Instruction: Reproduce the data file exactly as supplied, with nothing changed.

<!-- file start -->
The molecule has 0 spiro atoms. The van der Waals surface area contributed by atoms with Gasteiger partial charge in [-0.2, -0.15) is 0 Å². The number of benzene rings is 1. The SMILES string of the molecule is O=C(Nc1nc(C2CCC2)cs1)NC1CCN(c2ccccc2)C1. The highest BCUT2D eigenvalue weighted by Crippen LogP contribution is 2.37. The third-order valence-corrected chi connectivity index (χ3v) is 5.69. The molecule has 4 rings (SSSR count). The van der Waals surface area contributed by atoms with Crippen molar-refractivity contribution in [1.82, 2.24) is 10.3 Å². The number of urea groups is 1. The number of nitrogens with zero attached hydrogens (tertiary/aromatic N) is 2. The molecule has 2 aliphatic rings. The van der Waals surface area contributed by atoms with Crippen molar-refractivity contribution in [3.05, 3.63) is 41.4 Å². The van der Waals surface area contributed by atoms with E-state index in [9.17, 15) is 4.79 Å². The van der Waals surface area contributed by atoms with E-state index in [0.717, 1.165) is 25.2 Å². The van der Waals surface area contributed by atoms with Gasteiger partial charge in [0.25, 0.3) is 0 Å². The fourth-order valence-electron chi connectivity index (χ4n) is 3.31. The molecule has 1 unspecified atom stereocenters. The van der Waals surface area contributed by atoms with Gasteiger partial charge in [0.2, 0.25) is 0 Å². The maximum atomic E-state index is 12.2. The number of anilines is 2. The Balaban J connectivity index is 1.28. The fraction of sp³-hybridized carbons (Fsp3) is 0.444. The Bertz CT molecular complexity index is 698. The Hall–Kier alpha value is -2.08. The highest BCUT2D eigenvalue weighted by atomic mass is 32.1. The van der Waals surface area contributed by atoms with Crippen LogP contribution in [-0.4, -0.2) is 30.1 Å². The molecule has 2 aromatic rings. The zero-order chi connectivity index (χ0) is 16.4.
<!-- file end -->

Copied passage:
The molecule has 0 spiro atoms. The van der Waals surface area contributed by atoms with Gasteiger partial charge in [-0.2, -0.15) is 0 Å². The number of benzene rings is 1. The SMILES string of the molecule is O=C(Nc1nc(C2CCC2)cs1)NC1CCN(c2ccccc2)C1. The highest BCUT2D eigenvalue weighted by Crippen LogP contribution is 2.37. The third-order valence-corrected chi connectivity index (χ3v) is 5.69. The molecule has 4 rings (SSSR count). The van der Waals surface area contributed by atoms with Crippen molar-refractivity contribution in [1.82, 2.24) is 10.3 Å². The number of urea groups is 1. The number of nitrogens with zero attached hydrogens (tertiary/aromatic N) is 2. The molecule has 2 aliphatic rings. The van der Waals surface area contributed by atoms with Crippen molar-refractivity contribution in [3.05, 3.63) is 41.4 Å². The van der Waals surface area contributed by atoms with E-state index in [9.17, 15) is 4.79 Å². The van der Waals surface area contributed by atoms with E-state index in [0.717, 1.165) is 25.2 Å². The van der Waals surface area contributed by atoms with Gasteiger partial charge in [0.25, 0.3) is 0 Å². The fourth-order valence-electron chi connectivity index (χ4n) is 3.31. The molecule has 1 unspecified atom stereocenters. The van der Waals surface area contributed by atoms with Gasteiger partial charge in [0.2, 0.25) is 0 Å². The maximum atomic E-state index is 12.2. The number of anilines is 2. The Balaban J connectivity index is 1.28. The fraction of sp³-hybridized carbons (Fsp3) is 0.444. The Bertz CT molecular complexity index is 698. The Hall–Kier alpha value is -2.08. The highest BCUT2D eigenvalue weighted by atomic mass is 32.1. The van der Waals surface area contributed by atoms with Crippen LogP contribution in [-0.4, -0.2) is 30.1 Å². The molecule has 2 aromatic rings. The zero-order chi connectivity index (χ0) is 16.4.